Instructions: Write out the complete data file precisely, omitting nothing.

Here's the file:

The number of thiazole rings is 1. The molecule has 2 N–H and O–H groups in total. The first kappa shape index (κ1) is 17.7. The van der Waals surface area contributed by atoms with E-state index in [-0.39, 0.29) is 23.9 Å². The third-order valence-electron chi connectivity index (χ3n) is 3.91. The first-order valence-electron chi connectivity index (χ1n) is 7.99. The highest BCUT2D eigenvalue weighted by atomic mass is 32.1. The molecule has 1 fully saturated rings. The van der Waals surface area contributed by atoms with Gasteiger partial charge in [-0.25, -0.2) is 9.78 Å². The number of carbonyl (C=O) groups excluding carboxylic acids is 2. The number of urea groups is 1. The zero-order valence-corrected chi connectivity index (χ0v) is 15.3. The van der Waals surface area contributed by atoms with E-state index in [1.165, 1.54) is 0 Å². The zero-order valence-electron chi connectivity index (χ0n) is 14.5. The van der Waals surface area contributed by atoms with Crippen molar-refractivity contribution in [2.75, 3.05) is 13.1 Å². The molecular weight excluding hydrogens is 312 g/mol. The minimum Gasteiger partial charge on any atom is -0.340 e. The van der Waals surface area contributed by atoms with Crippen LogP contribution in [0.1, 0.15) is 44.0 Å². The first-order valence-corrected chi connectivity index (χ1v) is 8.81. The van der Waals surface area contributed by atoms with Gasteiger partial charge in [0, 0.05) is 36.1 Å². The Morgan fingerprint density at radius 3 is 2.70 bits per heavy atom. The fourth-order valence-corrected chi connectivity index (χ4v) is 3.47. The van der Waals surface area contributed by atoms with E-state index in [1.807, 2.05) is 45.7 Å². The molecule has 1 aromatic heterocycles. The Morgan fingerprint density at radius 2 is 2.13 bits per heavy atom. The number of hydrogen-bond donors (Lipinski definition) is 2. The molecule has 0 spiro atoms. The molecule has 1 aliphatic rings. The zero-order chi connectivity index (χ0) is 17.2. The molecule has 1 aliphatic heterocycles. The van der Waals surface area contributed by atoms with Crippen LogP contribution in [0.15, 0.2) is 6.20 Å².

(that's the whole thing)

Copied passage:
The number of thiazole rings is 1. The molecule has 2 N–H and O–H groups in total. The first kappa shape index (κ1) is 17.7. The van der Waals surface area contributed by atoms with E-state index in [-0.39, 0.29) is 23.9 Å². The third-order valence-electron chi connectivity index (χ3n) is 3.91. The first-order valence-electron chi connectivity index (χ1n) is 7.99. The highest BCUT2D eigenvalue weighted by atomic mass is 32.1. The molecule has 1 fully saturated rings. The van der Waals surface area contributed by atoms with Gasteiger partial charge in [-0.25, -0.2) is 9.78 Å². The number of carbonyl (C=O) groups excluding carboxylic acids is 2. The number of urea groups is 1. The zero-order valence-corrected chi connectivity index (χ0v) is 15.3. The van der Waals surface area contributed by atoms with E-state index in [1.165, 1.54) is 0 Å². The zero-order valence-electron chi connectivity index (χ0n) is 14.5. The van der Waals surface area contributed by atoms with Crippen molar-refractivity contribution in [2.75, 3.05) is 13.1 Å². The molecular weight excluding hydrogens is 312 g/mol. The minimum Gasteiger partial charge on any atom is -0.340 e. The van der Waals surface area contributed by atoms with Crippen LogP contribution in [0.1, 0.15) is 44.0 Å². The first-order valence-corrected chi connectivity index (χ1v) is 8.81. The van der Waals surface area contributed by atoms with Gasteiger partial charge in [0, 0.05) is 36.1 Å². The Morgan fingerprint density at radius 3 is 2.70 bits per heavy atom. The fourth-order valence-corrected chi connectivity index (χ4v) is 3.47. The van der Waals surface area contributed by atoms with E-state index in [1.807, 2.05) is 45.7 Å². The molecule has 1 aromatic heterocycles. The Morgan fingerprint density at radius 2 is 2.13 bits per heavy atom. The number of hydrogen-bond donors (Lipinski definition) is 2. The molecule has 0 spiro atoms. The molecule has 1 aliphatic rings. The zero-order chi connectivity index (χ0) is 17.2. The molecule has 1 aliphatic heterocycles. The van der Waals surface area contributed by atoms with Crippen LogP contribution in [0.15, 0.2) is 6.20 Å².